Temples designed on the basis of sacred geometry include the Madurai Meenakshi Temple, the Maha Meru Sri Yantra Temple in Amarkantak, Madhya Pradesh, Mahabodhi Temple in Bodh Gaya, Mahadev Temple in Khajuraho, Nashik’s Trimbakeshwar temple, Borobudur temple, Indonesia, Hindu temples in Angkor Wat, and the Bahai Temple in Delhi (based on lotus geometry).
The distinguished al-Sabah Collection is a fine specimen of sacred geometry in Islamic art. How the artists created an endless variety of geometric patterns is a marvel! Infinity is the keyword here and it is also one of God’s unique attributes.
Sacred geometry works well with Feng Shui, the ancient Chinese art of designing living spaces.
In fact, feng shui, astrology, numerology and tarot all begin with a fundamental faith in sacred geometry.
The Mandala, the most admired symbol of Buddhist religion and art is another instance of sacred geometry. It is a geometric design representing the universe. Painting Mandalas is also an art and healing exercise.
The Yantra, used in meditation by Hindus is a classic example of sacred geometry.
This is a geometrical pattern made of several concentric figures (squares, circles, lotuses, triangles and a point or Bindu at the centre).
These shapes are believed to have a powerful quieting effect on the mind.
A lotus flower symbolises the chakra energy centres; a Bindu (dot) signifies both the point of creation and the infinite cosmos;
a triangle with an upward point denotes masculinity; with a downward point, the triangle becomes a symbol of femininity. A swastika signifies luck and prosperity.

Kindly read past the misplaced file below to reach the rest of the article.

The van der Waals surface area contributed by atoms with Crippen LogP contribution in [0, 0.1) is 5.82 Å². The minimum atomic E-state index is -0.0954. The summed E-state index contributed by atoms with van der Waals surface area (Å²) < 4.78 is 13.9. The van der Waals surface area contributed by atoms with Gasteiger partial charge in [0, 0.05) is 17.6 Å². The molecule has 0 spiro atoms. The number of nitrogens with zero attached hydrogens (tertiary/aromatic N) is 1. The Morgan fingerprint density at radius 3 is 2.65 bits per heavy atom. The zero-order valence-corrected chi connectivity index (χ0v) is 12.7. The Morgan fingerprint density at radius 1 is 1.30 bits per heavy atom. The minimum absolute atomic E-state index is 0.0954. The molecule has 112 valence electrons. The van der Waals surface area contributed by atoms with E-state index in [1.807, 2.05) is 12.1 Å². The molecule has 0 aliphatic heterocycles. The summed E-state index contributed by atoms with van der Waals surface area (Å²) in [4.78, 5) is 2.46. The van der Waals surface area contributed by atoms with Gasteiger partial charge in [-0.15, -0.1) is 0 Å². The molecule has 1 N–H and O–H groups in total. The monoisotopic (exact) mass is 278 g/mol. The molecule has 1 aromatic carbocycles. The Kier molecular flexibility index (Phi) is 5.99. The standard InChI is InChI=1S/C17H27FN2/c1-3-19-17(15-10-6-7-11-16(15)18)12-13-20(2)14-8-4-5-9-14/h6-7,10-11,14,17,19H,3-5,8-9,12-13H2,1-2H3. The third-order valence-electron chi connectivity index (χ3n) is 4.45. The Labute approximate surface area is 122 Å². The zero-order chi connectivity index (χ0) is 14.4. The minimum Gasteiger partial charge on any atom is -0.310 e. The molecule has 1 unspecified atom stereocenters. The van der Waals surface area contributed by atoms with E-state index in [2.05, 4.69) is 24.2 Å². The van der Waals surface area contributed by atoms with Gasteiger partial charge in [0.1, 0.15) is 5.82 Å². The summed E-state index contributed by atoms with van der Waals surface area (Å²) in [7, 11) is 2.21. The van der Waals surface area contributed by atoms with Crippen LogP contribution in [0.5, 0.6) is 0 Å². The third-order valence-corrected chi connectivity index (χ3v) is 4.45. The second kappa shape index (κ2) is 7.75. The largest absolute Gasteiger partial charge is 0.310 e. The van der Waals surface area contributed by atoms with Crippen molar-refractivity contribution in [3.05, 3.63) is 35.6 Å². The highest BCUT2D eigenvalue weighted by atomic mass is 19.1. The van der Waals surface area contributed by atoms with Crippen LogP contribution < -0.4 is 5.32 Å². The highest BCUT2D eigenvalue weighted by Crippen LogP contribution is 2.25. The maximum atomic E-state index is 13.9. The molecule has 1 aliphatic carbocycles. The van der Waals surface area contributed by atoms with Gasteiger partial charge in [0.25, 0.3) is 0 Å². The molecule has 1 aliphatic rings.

The Sri Yantra is the oldest Yantra known and is the form of Devi or Shakti Herself. The Sri Yantra is considered to be one of the most powerful and effective Yantras as it is believed that it contains the strength of 432,000 devas!
Rangoli and Kollam, a common sight in Hindu households is also sacred geometry. Rangoli patterns are typically geometric shapes of flower petals or triangles.
By incorporating even basic sacred designs at home we attract awesome energy to space.
Common geometric shapes that have sacred meaning include the circle, triangle and square. The circle enjoys a special place in many religious practices. A circle is drawn around a person as protection. It also represents unity, wholeness and infinity, or without beginning or end.
Triangles are part of Sri Yantras. Triangles represent the past, present and future or spirit, mind and body.
The square has four sides and the number four is associated with material things.
In Hinduism, the circle and square in conjugation reflect heaven and earth. The Swastika often displayed near the main door or entrance is a solar symbol mirroring the motion of the Sun or Surya in India. It is a symbol of prosperity and dharmic auspiciousness.
Given its omnipresence, it is little wonder that spiritual or sacred geometry is regarded as the universal language of truth, harmony and proportion!